A disease is only a disease because we make it so.
The third tenet is the most important, and perhaps the most difficult to grasp, because to understand it we have to step outside of our cultural predispositions. The essential fact is that any disease is primarily a social construct. That is, we have decided to connect disparate data points together, each point representing a symptom, or lab value, or observation, and give this conglomeration a name, not unlike the ancients would look at the night sky and create pictures from points of light connected only in the imagination of the astronomer. These constructs are created at the convenience of the tools we have on hand; in the case of a disease, it reflects the tools which we have to address it, whether that tool is a drug of unknown mechanism in the case of the modern MD, or the pantheon of gods and their consorts, in the case of the ancient astronomer. Were it not for the story of Orion, that constellation would not exist; similarly, were it not for the existence of the microscope, there would be no such thing as a Staph infection. Our tools of observation and correlation are what make diseases possible.
Which is why different cultures, with different analytical systems, have different diseases. The Western diagnosis of clinical depression does not exist in Chinese medicine. Multiple Eastern diagnoses partially overlap the clinical entity we call "depression," but none are an identical (or even close) match.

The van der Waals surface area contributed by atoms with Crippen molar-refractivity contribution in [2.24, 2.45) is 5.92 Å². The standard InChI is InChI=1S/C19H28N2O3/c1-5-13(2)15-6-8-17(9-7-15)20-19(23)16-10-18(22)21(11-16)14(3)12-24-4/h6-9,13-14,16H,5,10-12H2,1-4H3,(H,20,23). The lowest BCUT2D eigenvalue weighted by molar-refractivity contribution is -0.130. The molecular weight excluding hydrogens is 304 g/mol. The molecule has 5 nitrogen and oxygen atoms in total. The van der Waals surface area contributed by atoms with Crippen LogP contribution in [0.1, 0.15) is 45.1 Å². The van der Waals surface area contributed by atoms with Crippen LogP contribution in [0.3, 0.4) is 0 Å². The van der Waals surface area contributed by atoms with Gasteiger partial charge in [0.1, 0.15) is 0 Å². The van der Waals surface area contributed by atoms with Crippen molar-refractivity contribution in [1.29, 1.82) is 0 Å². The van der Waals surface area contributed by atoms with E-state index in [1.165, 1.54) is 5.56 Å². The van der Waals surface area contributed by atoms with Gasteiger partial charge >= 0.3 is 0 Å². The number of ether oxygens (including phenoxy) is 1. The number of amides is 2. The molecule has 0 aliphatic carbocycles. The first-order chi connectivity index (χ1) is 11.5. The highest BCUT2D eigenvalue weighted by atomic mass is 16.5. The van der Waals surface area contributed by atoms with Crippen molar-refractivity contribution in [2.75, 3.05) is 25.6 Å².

The same culture will also alter diseases with the progress of time. What we now call fibromyalgia has a long and storied history going back over 100 years. But back then it had a different name, and different aspects of it were emphasized according to the prevailing views of biology at the time. What you have today is certainly not your grandfather's fibromyalgia.
Interestingly, I think that this is one of the reasons that the chiropractic profession proved to be such a threat that the AMA has spent over 100 years and millions of dollars trying to quash it. For the first time in the history of Western medicine, the chiropractic paradigm of illness focused on the key intersystemic command and control system of the body -- the nervous system. To do this, early chiropractic researchers developed a new language and a new allegory to explain an individual's health status. This was during the time when medical doctors were still bloodletting their patients and dosing them with arsenic in the race to rid the body of "vile humors," and such an entirely different way of thinking posed an intolerable threat. It had to be stopped.
The man with the empty fire.
Politics aside, consider for a minute how applying these fundamental precepts of disease can dramatically alter our approach to health problems.
Let's take, for example, a possibly fictional patient sitting in my exam room. He has come to me with a history of uncontrollable high blood pressure. He has, per his MD's instructions, dropped excess weight and engaged in a regular exercise plan. For the most part, he is eating what the medical profession calls a "heart healthy" diet -- lots of vegetables and grains, and avoiding "unhealthy" fats and cholesterol-containing foods, like eggs.